It’s exactly 100 years since the birth of Alan Turing. And just over 58 years since his death. An event which left scarcely a ripple in the media of the time, and which might have left none at all had it not been for the manner in which it happened.
Under the headline “Death Apple By His Bed”, the Daily Mail of 11 June 1954 covered the coroner’s findings that this “bachelor” who “lived alone” committed suicide by means of a cyanide soaked apple while the balance of his mind was disturbed. Although he is described as “one of Britain’s most brilliant mathematicians”, Turing’s name was not remotely well enough known to make it into the headline, and the piece takes up barely a couple of column inches, one of dozens of stories on that page alone. Brief as the Mail’s account was, they did more than most other national papers in at least reporting that Turing had died.
Fast forward to now, and Turing has gone from being a man whose life was seen as less interesting than his death, to one requiring 12 months to celebrate his achievements and influence. 2012 has been declared “Alan Turing Year” with an official organising committee and events across some 50 countries and organisations. There are exhibitions, conferences, TV and radio programmes, even a special UK postage stamp. That apple by his deathbed has become the most famous in science since Isaac Newton’s windfall, with claims that Turing poisoned it so he could mimic the one in his favourite fairy-tale, Disney’s Snow White, and – repeatedly – that it inspired Apple’s famous once-bitten logo. Although writer/actor/presenter/technophile Stephen Fry says that when he asked Apple founder Steve Jobs if the story is true, Jobs replied: "God we wish it were. It's just a coincidence."
There are many reasonable reasons why Turing is now so highly regarded. It helps he was a leading figure in the World War II code-breaking work at Bletchley Park: he developed the electromechanical “Bombe” which deciphered messages sent using the fiendishly complex German Enigma machines, work which ultimately led to the first computers. It also helps that over the years the layers of secrecy which surrounded much of what he did have steadily been stripped away, only belatedly allowing the full magnitude of his accomplishments to be appreciated. And it perhaps helps, although it certainly did not during his lifetime, that after the war this “bachelor” who “lived alone” – which many Daily Mail readers of the time would have correctly taken to imply he was homosexual – was subjected to persecution, prosecution and ultimately chemical castration, which may have led him to take his own life while still only 41. Such was the widespread anger at this injustice that 30,000 people signed a petition calling for a government apology, and in 2009 then Prime Minister Gordon Brown issued an unequivocal one, saying that it was horrifying Turing had been treated “so inhumanely”.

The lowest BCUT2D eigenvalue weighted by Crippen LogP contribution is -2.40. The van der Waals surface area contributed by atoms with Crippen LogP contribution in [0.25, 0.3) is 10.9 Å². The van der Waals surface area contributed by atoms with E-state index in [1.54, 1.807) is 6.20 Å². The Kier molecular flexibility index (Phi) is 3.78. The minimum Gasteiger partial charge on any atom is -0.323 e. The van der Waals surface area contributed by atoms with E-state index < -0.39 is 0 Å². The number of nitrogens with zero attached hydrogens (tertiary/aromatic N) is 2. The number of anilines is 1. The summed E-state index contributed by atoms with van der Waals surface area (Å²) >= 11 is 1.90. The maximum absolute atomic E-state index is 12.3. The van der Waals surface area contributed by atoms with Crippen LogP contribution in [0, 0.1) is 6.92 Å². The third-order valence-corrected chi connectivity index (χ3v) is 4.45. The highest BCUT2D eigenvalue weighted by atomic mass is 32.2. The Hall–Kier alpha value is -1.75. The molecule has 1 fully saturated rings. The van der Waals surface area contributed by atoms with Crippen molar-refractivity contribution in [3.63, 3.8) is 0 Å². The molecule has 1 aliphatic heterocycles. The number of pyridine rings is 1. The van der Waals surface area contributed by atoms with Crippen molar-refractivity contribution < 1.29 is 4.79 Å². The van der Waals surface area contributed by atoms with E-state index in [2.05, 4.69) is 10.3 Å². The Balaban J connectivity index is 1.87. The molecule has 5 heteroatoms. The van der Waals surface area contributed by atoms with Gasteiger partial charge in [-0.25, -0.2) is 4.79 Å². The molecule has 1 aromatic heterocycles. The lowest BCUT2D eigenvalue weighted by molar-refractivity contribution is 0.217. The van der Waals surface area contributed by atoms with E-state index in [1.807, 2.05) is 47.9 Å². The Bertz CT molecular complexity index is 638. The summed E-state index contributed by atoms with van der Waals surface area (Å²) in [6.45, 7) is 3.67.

All of this goes a long way to explaining why we find ourselves in the middle of Alan Turing Year. But not quite all the way. Having been propelled from unfair obscurity to unlimited acclaim, Turing has now reached that most attractive and semi-mythic status of a modern science hero. Attractive as in desirable, but also attractive as in things keep being drawn towards him.
Besides various plays and TV dramas based on his life, a fictionalised version of Turing turns up as a character in Neal Stephenson’s classic geek novel Cryptonomicon; he’s clearly a major inspiration for the character of the - resolutely heterosexual - cryptographer Tom Jericho in the film of Robert Harris’ Enigma (the two are more distinct in the book), and he even managed a cameo cartoon strip appearance in inventively sweary British adult comic, Viz.
Which would all be fine and even largely good in terms of depicting scientists positively, if it weren’t that this is a two-way process and we’ve begun to accept fantasy elements as being facts about Turing’s life.
Turing is now regularly described as being the “father” of computing. Or of computing science. Or artificial intelligence. Sometimes all three. As the only name most of us are familiar with among the code-breakers at Bletchley Park, he is often depicted as if he unraveled the secrets of the Enigma machine entirely unaided. And it’s often said that without him, what I’m writing this on (and in all likelihood you’re reading it on) would not exist.
None of that is entirely a lie. None of it is really true . Which may sound like an attempt at an enigma, but it’s not. As I have written before, we are fond of the myth of the lone genius. Turing may have “lived alone” but he didn’t work alone. His famous code-breaking Bombe, for instance, benefitted from tweaking by mathematician Gordon Welchman and engineer Harold Keen. And it got its name because it was itself based on an earlier device to crack the Enigma ciphers called the Bomba developed by Polish cryptologists.
Unquestionably he played the leading role – but it was not a one man show. And the claims about Turing being the big daddy of computing and artificial intelligence are even more questionable: both have many fathers (and a few mothers) and even without his considerable input does anyone really think we would not have computers very similar to the ones we now use?
So perhaps we need a different kind of Turing test – not one that can aid us in telling machine from human, but one which enable us to discriminate between the facts and fictions as our desire to have science heroes risks us forgetting the collective, collaborative nature of most scientific advances. Turing was undoubtedly one of the greatest minds of the last century, but shedding light on his achievements shouldn’t involve plunging all those he worked with into the shadows.